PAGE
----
The post Two Months That Shook the World: The First Phase of the Gaza War appeared first on The Intercept .

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      Krystal Ball and Ryan Grim on the Squad / TheIntercept · Friday, 1 December - 11:00

    Ryan Grim has a new book out called “The Squad: AOC and the Hope of a Political Revolution.” This week on Deconstructed, Grim’s “Breaking Points” co-host Krystal Ball, a former MSNBC host, interviews him about his latest book. The conversation was held at Politics and Prose bookstore in Washington, D.C. Like we did earlier with our Naomi Klein interview, we’re running the conversation here as today’s episode. The event included a brief reading and a wide-ranging conversation that touched on the Squad’s relationship to Democratic leadership, criticism of its willingness to stand up to Democratic Party bosses, and the big-money operation launched by pro-Israel super PACS, organized by the American Israel Public Affairs Committee, to oust members of the Squad and purge the party of Democrats who agree with them. You can preorder the book here .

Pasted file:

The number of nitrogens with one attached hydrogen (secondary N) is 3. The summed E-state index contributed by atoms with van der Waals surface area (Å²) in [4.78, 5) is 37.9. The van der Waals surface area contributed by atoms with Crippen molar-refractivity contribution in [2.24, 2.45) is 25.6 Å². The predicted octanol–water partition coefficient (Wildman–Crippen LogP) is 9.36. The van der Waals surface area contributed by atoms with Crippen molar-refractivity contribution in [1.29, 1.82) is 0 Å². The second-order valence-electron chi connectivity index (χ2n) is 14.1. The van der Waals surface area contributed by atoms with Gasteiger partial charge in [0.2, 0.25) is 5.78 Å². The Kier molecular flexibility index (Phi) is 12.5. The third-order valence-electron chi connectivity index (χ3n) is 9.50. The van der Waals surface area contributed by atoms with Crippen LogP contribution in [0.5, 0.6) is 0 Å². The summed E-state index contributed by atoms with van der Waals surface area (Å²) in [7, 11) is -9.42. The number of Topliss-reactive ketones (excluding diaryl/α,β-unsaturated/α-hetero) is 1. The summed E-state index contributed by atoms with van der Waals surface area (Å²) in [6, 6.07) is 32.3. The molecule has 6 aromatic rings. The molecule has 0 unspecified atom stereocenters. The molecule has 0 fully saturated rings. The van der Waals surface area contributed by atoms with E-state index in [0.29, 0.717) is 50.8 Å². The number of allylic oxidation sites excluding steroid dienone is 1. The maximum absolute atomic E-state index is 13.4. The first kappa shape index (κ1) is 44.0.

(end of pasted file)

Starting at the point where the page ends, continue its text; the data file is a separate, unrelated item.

Transcript coming soon.

    The post Krystal Ball and Ryan Grim on the Squad appeared first on The Intercept .

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      Members of Israel’s Ruling Likud Party Once Planned to Assassinate Henry Kissinger / TheIntercept · Thursday, 30 November - 23:25 · 3 minutes

    Former Secretary of State Henry Kissinger died on Wednesday at the age of 100 — though if the predecessors of Israel’s ruling Likud party had their way, he may not have made it even halfway to the century mark.

    Despite his reputation as a geopolitical kingmaker, Kissinger was never able to fully impose total U.S. authority upon Israel, but he did seek to leverage U.S. influence — sometimes against what the right-wing Likud party viewed as its interests.